Who Steals Pumpkins From Kindergarteners?
Across the country, pumpkins have been stolen from their owners
Tonight, beautifully carved pumpkins will be illuminated on porch steps, lighting the way for legions of trick-or-treaters on a sugar-fueled rampage.
Those are the lucky gourds. Others have been cruelly and prematurely ripped from their owners. Every October, as Halloween approaches, pumpkin thieves looking to make a quick buck, or simply coveting their neighbors’ gourds, come out of the woodwork
Here are just a few of this year’s pumpkin thefts:
- In a massive heist, 600 pumpkins, worth an estimated $4,200, were stolen from a Long Island family farm on September 30th. The owner of the farm told Newsday that they weren’t the only farm hit by the pumpkin thieves. ”Somebody’s on a rampage,” she said.
- Stealing from a family farm is bad enough, but some thieves in Alabama sank to a new low when they stole pumpkins from a school’s garden. Those pumpkins had been intended as a halloween treat for kindergartners. Luckily, the community rallied to replace the pumpkins.
- One mother in Washington, D.C., gained national attention by posting an open letter on her porch to the pumpkin thieves who stole her 2-year-old son’s pumpkin. The sign read: “To the person who stole my son’s pumpkin: Thank you for the life lesson. This will teach him that sometimes people are mean for no reason and you have to just brush it off. Because my son is 2-yrs-old and cannot read this sign, I will add: You are an asshole.”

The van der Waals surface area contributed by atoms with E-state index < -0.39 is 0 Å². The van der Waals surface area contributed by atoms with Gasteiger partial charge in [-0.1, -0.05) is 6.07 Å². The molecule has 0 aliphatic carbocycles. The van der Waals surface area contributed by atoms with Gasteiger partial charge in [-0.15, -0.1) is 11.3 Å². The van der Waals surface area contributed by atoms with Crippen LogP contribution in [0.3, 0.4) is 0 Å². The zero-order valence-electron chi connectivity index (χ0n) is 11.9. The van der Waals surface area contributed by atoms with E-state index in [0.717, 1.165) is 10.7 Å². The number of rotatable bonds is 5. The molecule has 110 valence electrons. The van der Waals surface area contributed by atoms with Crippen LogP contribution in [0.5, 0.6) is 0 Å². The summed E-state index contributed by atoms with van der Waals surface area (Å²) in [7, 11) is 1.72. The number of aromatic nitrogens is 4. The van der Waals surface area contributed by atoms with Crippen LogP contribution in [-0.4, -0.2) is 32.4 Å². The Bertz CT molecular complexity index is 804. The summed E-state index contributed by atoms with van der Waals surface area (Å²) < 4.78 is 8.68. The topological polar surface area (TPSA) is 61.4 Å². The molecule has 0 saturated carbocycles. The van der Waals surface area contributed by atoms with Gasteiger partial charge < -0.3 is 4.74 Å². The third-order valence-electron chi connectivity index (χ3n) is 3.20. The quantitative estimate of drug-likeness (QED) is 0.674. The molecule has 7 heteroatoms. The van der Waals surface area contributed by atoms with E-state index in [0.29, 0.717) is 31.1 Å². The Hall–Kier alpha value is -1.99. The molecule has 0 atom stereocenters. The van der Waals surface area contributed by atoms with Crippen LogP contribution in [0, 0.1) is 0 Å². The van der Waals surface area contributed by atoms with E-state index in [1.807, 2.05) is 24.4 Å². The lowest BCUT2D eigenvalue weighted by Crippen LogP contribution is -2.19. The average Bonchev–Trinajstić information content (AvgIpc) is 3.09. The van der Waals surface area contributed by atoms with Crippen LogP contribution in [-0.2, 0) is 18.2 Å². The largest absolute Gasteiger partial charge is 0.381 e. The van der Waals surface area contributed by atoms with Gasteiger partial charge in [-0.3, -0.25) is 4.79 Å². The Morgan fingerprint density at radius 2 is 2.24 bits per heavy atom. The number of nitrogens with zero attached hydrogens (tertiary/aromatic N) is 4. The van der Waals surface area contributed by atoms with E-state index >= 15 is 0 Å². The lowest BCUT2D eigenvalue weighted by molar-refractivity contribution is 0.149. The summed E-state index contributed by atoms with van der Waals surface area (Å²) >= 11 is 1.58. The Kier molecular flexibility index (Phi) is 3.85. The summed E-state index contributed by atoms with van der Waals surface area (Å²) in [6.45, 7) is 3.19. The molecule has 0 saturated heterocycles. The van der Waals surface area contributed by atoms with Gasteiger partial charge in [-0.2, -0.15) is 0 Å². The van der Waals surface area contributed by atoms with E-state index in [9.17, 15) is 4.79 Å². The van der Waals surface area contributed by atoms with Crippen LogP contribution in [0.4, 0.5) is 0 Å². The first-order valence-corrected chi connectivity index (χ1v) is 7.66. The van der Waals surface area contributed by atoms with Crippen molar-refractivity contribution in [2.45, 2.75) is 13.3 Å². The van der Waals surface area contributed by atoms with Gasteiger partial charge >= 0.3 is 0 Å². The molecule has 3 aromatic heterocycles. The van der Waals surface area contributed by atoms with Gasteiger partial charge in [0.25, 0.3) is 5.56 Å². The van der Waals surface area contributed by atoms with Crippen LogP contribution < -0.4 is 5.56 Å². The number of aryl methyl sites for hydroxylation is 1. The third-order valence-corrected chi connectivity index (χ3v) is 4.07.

There is an upside to these tales of pumpkin mayhem. Apparently some pumpkin thieves do feel remorse. Nine-year old Jaiden Newcomer had won a giant 255-pound pumpkin by correctly guessing its weight at an Oktoberfest. But then the pumpkin thieves struck, carting away the massive gourd.
One day, the family returned home to find the pumpkin back in its rightful place, with a note attached: “I’m really sorry about taking your pumpkin, It was wrong of me, you earned the pumpkin, I didn’t think my actions through nor realize who they were affecting. Sincerest apologies”
More from Smithsonian.com:
Smithsonian-inspired Pumpkin Carvings
Scientists Use Cadaver Hands to Study the Dangers of Pumpkin Carving
The Great Pumpkin